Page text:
In 1985, while working as a bookkeeper for a small manufacturing firm, my employer offered to pay my way through school if I'd major in Accounting and then stay on as their Accountant.  I accepted the offer and began.  I lasted about 9 months (at one of those universities for working adults where you take one class a month) before deciding that accounting had no scope for creativity (this was pre-Enron) and I was bored and feeling stifled.  So I changed jobs, colleges and apartments.  It was the beginning of a new life.  

I declared a major in Art History, which had been my favorite course at the previous school and began taking general education classes.  Working full-time it took me four years to complete about two years worth of work.  I changed my major a couple of times and then just left it thinking that as I got closer to graduation I could decide.  The problem I encountered was that I LIKED EVERYTHING!  Art History, English, Logic, History, both world and US, Cultural Anthropology, Geography, Spanish, just everything.  I would take a class, enjoy it and think "I'd like to explore this some more."  (Which is one of the purposes of general ed classes.)

The same holds true today.  I love so many things it is difficult to narrow it down and concentrate on just one (or two).  Should I be a writer? I have two incomplete novels. Should I design clothes and sew? How about travel?  My list of places to visit gets longer all the time.  Should I pursue a business?  I have several ideas.  Should I concentrate on my goal of making a wardrobe of historic clothing representing the decades since the pilgrims landed at Plymouth?  How about taking my cooking skills to the next level?  And designing and building furniture?  (I never can find just exactly what I want, and my husband is, after all, a shop teacher with all the tools I could need.)  

Here's another tidbit.  Back in the "starving student" days at BYU, we took in an exchange student from Korea.  He was a fairly nice young man, except he lied about his smoking habits and was less than cooperative in certain things.  Consequently I didn't like Korea or Koreans.  Fast forward eight years (it seems longer ago) and Noble begins an obsession for anything Korean.  At first I was skeptical and didn't want to see or hear anything.  But she persisted and her enthusiasm was contagious.  First it was Korean food, then K-Pop music videos, then Korean Dramas on Hulu, then teaching me words and phrases.  (Of course in retrospect we can see that the Lord was preparing her for her assignment in the Air Force as a linguist.)  Guess where I want to go?  I just finished a Korean historical drama about a couple of their most famous painters. Fascinating!! I now have a better understanding or their art and culture.  And the women's clothing is so beautiful I now want to make a hanbok.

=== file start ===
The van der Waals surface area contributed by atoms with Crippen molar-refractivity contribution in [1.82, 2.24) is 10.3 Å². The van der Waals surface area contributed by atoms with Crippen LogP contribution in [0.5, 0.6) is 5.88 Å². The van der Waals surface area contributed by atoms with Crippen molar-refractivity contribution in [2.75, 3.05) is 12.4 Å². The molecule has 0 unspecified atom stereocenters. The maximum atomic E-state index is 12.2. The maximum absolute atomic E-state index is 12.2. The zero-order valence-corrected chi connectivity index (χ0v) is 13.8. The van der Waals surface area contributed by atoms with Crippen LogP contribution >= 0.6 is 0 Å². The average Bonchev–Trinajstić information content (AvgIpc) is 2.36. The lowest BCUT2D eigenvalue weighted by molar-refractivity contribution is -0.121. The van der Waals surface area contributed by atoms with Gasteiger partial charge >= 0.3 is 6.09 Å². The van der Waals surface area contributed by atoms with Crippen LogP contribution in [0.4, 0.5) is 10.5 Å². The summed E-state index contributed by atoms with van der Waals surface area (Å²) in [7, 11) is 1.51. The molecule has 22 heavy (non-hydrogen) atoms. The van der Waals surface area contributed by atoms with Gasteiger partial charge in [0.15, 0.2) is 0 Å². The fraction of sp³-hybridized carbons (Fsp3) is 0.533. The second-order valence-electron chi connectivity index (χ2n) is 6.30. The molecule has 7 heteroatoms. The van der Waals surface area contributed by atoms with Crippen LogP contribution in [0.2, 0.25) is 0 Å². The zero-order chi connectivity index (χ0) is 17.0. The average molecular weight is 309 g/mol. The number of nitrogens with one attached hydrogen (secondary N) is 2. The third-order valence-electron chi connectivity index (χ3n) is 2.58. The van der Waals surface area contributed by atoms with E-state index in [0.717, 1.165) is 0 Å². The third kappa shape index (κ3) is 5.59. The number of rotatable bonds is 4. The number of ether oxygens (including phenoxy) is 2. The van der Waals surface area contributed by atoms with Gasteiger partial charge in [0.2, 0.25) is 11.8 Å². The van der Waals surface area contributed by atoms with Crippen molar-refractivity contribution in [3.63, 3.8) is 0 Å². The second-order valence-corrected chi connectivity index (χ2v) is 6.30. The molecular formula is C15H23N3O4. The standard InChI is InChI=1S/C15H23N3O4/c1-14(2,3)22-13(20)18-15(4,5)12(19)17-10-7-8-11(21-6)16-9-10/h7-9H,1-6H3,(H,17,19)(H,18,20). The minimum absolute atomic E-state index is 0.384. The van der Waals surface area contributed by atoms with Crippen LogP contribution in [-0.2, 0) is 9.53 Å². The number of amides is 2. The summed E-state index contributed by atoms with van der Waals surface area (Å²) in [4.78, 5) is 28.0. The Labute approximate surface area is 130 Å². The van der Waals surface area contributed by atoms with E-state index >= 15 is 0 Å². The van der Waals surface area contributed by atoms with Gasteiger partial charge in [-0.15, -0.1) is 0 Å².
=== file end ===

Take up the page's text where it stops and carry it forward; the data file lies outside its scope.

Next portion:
This is the story of my adult life.  I'm interested in everything.  Once I dated a man of Armenian descent and took time to learn about their history, even finding a book of poetry I enjoyed so much that I copied my favorites into a journal (had to return the book to the library).

Whenever I hear someone say "bored, boring" etc. I wonder what is wrong with them. I don't have enough time to explore and experience and create all that I'm interested in. (It makes me long for servants to take care of all the mundane tasks so I can indulge in all my interests.  Fat chance. *sigh*)

May you have time and energy to pursue your passions and explore this wonderful world God created for us.

Wednesday, October 19, 2011

Change is Constant

When we got home from seeing Noble at Air Force graduation I began making plans for the school year.  It was going to be the first time in twenty-two years for me to be home alone.  Wow!  Plans included walking daily, baking regularly, sewing, de-cluttering, working on long neglected projects, etc.  That all came to a screeching halt when I agreed to look after the neighbors two little boys.  Because my "baby" is thirteen our home and yard are not equipped for child care; no booster seats for the table, few toys, no fenced yard to play in, no playground equipment, and so on.  That made it difficult to "entertain" them and we struggled with balancing my needs to get things done with their needs to play.  All my good intentions and neglected projects were put on hold.  I found it stressful to face the day longing to get things done; things that I had put on hold for my own children for many years.

Last night our lives reversed directions.  The neighbor called with the news that she finally got the boys into a daycare facility that she's been on the waiting list for two years. Halleluia!

Of course there is the financial loss of that little bit of income, which was making our ends meet.  But there are other means to that end.  I made a long list of things I can make and sell.  But first I want to spend a day baking: bread, cookies, muffins, scones, whatever!  I want to turn on some music and dance around the room.  Walk to the library and not worry about little people making a ruckus.  Cut out and sew something new to wear.  Work on those long neglected projects!